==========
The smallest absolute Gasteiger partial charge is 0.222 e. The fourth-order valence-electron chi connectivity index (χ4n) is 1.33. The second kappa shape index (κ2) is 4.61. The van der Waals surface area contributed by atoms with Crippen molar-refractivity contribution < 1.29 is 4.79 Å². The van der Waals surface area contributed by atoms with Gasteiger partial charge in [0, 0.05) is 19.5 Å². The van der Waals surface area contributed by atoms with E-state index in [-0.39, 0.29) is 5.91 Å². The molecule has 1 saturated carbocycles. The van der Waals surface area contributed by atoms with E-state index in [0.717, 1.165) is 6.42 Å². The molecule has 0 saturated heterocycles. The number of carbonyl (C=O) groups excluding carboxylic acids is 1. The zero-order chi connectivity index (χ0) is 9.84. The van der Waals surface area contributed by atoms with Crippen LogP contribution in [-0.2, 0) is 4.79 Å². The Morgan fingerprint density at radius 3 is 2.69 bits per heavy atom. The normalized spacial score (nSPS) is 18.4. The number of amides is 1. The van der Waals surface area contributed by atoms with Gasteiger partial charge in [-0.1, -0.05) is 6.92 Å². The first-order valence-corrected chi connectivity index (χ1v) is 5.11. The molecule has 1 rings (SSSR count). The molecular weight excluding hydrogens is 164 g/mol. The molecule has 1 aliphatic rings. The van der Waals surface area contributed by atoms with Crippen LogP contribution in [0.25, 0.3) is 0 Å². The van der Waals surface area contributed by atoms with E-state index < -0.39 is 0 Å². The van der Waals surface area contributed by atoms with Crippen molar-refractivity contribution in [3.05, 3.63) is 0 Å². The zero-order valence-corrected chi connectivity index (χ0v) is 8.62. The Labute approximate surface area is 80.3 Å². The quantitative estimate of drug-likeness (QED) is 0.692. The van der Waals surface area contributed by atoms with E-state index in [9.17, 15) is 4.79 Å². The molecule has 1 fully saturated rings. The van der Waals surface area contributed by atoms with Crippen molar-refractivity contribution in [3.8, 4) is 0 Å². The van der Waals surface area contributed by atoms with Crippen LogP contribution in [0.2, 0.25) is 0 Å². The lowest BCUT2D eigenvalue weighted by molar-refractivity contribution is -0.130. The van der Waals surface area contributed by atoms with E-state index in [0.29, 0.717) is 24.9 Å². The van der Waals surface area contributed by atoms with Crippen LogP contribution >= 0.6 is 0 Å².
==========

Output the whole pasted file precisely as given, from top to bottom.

The smallest absolute Gasteiger partial charge is 0.222 e. The fourth-order valence-electron chi connectivity index (χ4n) is 1.33. The second kappa shape index (κ2) is 4.61. The van der Waals surface area contributed by atoms with Crippen molar-refractivity contribution < 1.29 is 4.79 Å². The van der Waals surface area contributed by atoms with Gasteiger partial charge in [0, 0.05) is 19.5 Å². The van der Waals surface area contributed by atoms with E-state index in [-0.39, 0.29) is 5.91 Å². The molecule has 1 saturated carbocycles. The van der Waals surface area contributed by atoms with E-state index in [0.717, 1.165) is 6.42 Å². The molecule has 0 saturated heterocycles. The number of carbonyl (C=O) groups excluding carboxylic acids is 1. The zero-order chi connectivity index (χ0) is 9.84. The van der Waals surface area contributed by atoms with Crippen LogP contribution in [-0.2, 0) is 4.79 Å². The Morgan fingerprint density at radius 3 is 2.69 bits per heavy atom. The normalized spacial score (nSPS) is 18.4. The number of amides is 1. The van der Waals surface area contributed by atoms with Gasteiger partial charge in [-0.1, -0.05) is 6.92 Å². The first-order valence-corrected chi connectivity index (χ1v) is 5.11. The molecule has 1 rings (SSSR count). The molecular weight excluding hydrogens is 164 g/mol. The molecule has 1 aliphatic rings. The van der Waals surface area contributed by atoms with Crippen LogP contribution in [0.25, 0.3) is 0 Å². The van der Waals surface area contributed by atoms with E-state index < -0.39 is 0 Å². The van der Waals surface area contributed by atoms with Crippen molar-refractivity contribution in [3.05, 3.63) is 0 Å². The zero-order valence-corrected chi connectivity index (χ0v) is 8.62. The Labute approximate surface area is 80.3 Å². The quantitative estimate of drug-likeness (QED) is 0.692. The van der Waals surface area contributed by atoms with E-state index in [9.17, 15) is 4.79 Å². The molecule has 1 fully saturated rings. The van der Waals surface area contributed by atoms with Crippen molar-refractivity contribution in [3.8, 4) is 0 Å². The van der Waals surface area contributed by atoms with Crippen LogP contribution in [0.2, 0.25) is 0 Å². The lowest BCUT2D eigenvalue weighted by molar-refractivity contribution is -0.130. The van der Waals surface area contributed by atoms with E-state index in [0.29, 0.717) is 24.9 Å². The van der Waals surface area contributed by atoms with Crippen LogP contribution >= 0.6 is 0 Å².